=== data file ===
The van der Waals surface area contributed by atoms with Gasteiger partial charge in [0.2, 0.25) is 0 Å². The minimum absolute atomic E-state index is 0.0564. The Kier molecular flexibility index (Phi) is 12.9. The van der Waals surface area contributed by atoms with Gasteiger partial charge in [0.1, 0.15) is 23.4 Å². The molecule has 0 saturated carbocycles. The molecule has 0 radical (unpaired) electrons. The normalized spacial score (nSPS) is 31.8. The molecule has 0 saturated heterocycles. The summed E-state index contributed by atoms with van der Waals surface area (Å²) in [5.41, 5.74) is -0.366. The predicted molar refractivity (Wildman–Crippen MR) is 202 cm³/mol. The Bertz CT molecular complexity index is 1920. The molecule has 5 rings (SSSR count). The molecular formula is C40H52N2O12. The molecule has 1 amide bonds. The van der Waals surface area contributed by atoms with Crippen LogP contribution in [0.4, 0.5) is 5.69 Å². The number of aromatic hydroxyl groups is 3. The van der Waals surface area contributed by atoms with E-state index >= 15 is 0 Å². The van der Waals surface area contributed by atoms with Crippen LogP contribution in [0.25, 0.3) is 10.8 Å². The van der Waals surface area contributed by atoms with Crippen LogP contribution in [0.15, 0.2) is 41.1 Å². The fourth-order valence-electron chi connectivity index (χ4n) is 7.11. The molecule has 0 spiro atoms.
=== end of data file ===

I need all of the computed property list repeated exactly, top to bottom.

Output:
The van der Waals surface area contributed by atoms with Gasteiger partial charge in [0.2, 0.25) is 0 Å². The minimum absolute atomic E-state index is 0.0564. The Kier molecular flexibility index (Phi) is 12.9. The van der Waals surface area contributed by atoms with Gasteiger partial charge in [0.1, 0.15) is 23.4 Å². The molecule has 0 saturated carbocycles. The molecule has 0 radical (unpaired) electrons. The normalized spacial score (nSPS) is 31.8. The molecule has 0 saturated heterocycles. The summed E-state index contributed by atoms with van der Waals surface area (Å²) in [5.41, 5.74) is -0.366. The predicted molar refractivity (Wildman–Crippen MR) is 202 cm³/mol. The Bertz CT molecular complexity index is 1920. The molecule has 5 rings (SSSR count). The molecular formula is C40H52N2O12. The molecule has 1 amide bonds. The van der Waals surface area contributed by atoms with Crippen LogP contribution in [0.4, 0.5) is 5.69 Å². The number of aromatic hydroxyl groups is 3. The van der Waals surface area contributed by atoms with E-state index >= 15 is 0 Å². The van der Waals surface area contributed by atoms with Crippen LogP contribution in [0.25, 0.3) is 10.8 Å². The van der Waals surface area contributed by atoms with Crippen LogP contribution in [0.15, 0.2) is 41.1 Å². The fourth-order valence-electron chi connectivity index (χ4n) is 7.11. The molecule has 0 spiro atoms.